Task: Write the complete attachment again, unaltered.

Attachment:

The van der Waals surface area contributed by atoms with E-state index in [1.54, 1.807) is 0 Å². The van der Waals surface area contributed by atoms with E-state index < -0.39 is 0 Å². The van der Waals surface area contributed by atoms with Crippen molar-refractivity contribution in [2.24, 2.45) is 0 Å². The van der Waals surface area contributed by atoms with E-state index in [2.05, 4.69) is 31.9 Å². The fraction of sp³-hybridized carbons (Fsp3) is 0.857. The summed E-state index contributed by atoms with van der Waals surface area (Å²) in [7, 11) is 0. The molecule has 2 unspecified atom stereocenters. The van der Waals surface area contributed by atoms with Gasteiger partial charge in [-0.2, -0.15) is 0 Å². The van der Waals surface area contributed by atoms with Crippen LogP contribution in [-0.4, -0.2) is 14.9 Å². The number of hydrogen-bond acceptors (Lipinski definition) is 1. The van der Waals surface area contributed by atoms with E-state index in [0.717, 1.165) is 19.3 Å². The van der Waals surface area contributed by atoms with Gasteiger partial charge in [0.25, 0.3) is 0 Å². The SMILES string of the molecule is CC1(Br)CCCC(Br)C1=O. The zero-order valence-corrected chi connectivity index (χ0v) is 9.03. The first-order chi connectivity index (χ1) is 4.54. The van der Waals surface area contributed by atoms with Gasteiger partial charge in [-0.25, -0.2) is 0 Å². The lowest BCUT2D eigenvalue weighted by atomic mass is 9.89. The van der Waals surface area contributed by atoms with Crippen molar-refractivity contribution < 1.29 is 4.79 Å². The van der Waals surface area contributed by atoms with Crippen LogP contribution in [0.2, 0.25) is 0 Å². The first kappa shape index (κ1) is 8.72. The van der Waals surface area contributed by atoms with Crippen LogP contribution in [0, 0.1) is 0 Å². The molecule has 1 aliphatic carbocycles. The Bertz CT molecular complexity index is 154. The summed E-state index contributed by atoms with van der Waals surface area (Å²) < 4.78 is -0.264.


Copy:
The van der Waals surface area contributed by atoms with E-state index in [1.54, 1.807) is 0 Å². The van der Waals surface area contributed by atoms with E-state index < -0.39 is 0 Å². The van der Waals surface area contributed by atoms with Crippen molar-refractivity contribution in [2.24, 2.45) is 0 Å². The van der Waals surface area contributed by atoms with E-state index in [2.05, 4.69) is 31.9 Å². The fraction of sp³-hybridized carbons (Fsp3) is 0.857. The summed E-state index contributed by atoms with van der Waals surface area (Å²) in [7, 11) is 0. The molecule has 2 unspecified atom stereocenters. The van der Waals surface area contributed by atoms with Gasteiger partial charge in [-0.2, -0.15) is 0 Å². The van der Waals surface area contributed by atoms with Crippen LogP contribution in [-0.4, -0.2) is 14.9 Å². The number of hydrogen-bond acceptors (Lipinski definition) is 1. The van der Waals surface area contributed by atoms with E-state index in [0.717, 1.165) is 19.3 Å². The van der Waals surface area contributed by atoms with Gasteiger partial charge in [0.25, 0.3) is 0 Å². The SMILES string of the molecule is CC1(Br)CCCC(Br)C1=O. The zero-order valence-corrected chi connectivity index (χ0v) is 9.03. The first-order chi connectivity index (χ1) is 4.54. The van der Waals surface area contributed by atoms with Gasteiger partial charge in [-0.25, -0.2) is 0 Å². The lowest BCUT2D eigenvalue weighted by atomic mass is 9.89. The van der Waals surface area contributed by atoms with Crippen molar-refractivity contribution < 1.29 is 4.79 Å². The van der Waals surface area contributed by atoms with Crippen LogP contribution in [0.2, 0.25) is 0 Å². The first kappa shape index (κ1) is 8.72. The van der Waals surface area contributed by atoms with Crippen LogP contribution in [0, 0.1) is 0 Å². The molecule has 1 aliphatic carbocycles. The Bertz CT molecular complexity index is 154. The summed E-state index contributed by atoms with van der Waals surface area (Å²) < 4.78 is -0.264.